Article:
The zucchini plant is one of the most common vegetables grown in the home garden. One of the reasons is that it is relatively easy to grow. Just because it is easy to grow doesn’t mean that the zucchini is without its problems, however. Many people have problems growing zucchini. Let’s take a look at a few of these issues when growing zucchini plants and how to fix them.
Zucchini Pests and Insects
One of the most common zucchini problems is insect pests. The zucchini plant basically looks like a buffet table to a great many insects. Some common zucchini pests include:
Most zucchini pests can be controlled with regular applications of insecticidal soap or pesticides. Since these different pests can affect the zucchini plant at different times in the growing cycle, it’s best to start a pest control regimen as soon as the zucchini plant is in the ground to avoid these pest problems on growing zucchini.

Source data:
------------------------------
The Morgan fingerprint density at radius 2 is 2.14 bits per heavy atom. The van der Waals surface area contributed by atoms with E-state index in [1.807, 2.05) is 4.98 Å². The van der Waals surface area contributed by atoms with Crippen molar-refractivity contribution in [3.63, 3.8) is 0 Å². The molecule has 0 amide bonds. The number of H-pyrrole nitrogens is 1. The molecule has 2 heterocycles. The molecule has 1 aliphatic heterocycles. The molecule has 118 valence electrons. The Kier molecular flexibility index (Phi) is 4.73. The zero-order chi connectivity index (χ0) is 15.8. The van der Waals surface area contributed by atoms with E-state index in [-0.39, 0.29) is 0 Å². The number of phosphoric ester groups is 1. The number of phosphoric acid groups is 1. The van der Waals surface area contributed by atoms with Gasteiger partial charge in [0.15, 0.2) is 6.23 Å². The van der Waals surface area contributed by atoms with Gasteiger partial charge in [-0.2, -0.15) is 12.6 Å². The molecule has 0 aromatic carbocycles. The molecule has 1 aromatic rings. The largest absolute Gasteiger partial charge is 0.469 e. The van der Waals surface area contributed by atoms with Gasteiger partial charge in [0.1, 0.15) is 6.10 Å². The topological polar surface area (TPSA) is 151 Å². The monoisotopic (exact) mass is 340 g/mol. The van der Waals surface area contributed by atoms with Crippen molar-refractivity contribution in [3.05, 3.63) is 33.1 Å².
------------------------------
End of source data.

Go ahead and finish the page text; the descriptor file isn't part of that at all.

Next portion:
A zucchini plant is also susceptible to a wide variety of diseases. These include:
Once the zucchini plant is infected with any of these disease problems, it’s nearly always fatal to the zucchini plant. The best way to fix disease problems with growing zucchini is to make sure that the zucchini plant doesn’t get them in the first place.
This can be done mostly through appropriate care of the zucchini plant. Making sure that the plant gets plenty of sun, the right amount of water every week, avoiding top watering, and good airflow through the proper spacing of plants will go a long way towards helping the plant fend off many of these diseases. Also, keeping common zucchini pests away from the plant will help curb the diseases that these insects often carry with them.
Additional Zucchini Problems: Blossoms Falling Off Plant
Zucchini blossoms falling off plants is often an issue gardeners see. While many people think that their zucchini has a problem because the blossoms are mysteriously falling off the plant, this is actually not the case. This is very normal for zucchini plants and is part of their development process.
If the ends of your zucchini get soft before they are fully grown, this is caused by squash blossom end rot and is a symptom of a calcium deficiency.